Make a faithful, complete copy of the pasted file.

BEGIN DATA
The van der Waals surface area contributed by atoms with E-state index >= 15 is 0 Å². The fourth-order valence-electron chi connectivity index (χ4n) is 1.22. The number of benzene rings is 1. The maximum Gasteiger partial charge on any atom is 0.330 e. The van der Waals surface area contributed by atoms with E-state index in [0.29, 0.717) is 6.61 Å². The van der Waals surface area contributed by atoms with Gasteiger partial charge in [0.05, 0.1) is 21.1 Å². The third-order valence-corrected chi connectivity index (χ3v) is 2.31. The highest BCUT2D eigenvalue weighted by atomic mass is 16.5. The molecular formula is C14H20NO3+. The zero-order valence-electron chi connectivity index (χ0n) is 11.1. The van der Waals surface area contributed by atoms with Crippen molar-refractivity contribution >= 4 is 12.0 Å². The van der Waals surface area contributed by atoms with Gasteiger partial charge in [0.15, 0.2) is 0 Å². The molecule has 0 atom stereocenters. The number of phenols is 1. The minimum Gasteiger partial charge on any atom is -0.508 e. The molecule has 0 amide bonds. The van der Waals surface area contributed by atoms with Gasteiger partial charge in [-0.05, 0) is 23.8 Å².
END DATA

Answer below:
The van der Waals surface area contributed by atoms with E-state index >= 15 is 0 Å². The fourth-order valence-electron chi connectivity index (χ4n) is 1.22. The number of benzene rings is 1. The maximum Gasteiger partial charge on any atom is 0.330 e. The van der Waals surface area contributed by atoms with E-state index in [0.29, 0.717) is 6.61 Å². The van der Waals surface area contributed by atoms with Gasteiger partial charge in [0.05, 0.1) is 21.1 Å². The third-order valence-corrected chi connectivity index (χ3v) is 2.31. The highest BCUT2D eigenvalue weighted by atomic mass is 16.5. The molecular formula is C14H20NO3+. The zero-order valence-electron chi connectivity index (χ0n) is 11.1. The van der Waals surface area contributed by atoms with Crippen molar-refractivity contribution >= 4 is 12.0 Å². The van der Waals surface area contributed by atoms with Gasteiger partial charge in [0.15, 0.2) is 0 Å². The molecule has 0 atom stereocenters. The number of phenols is 1. The minimum Gasteiger partial charge on any atom is -0.508 e. The molecule has 0 amide bonds. The van der Waals surface area contributed by atoms with Gasteiger partial charge in [-0.05, 0) is 23.8 Å².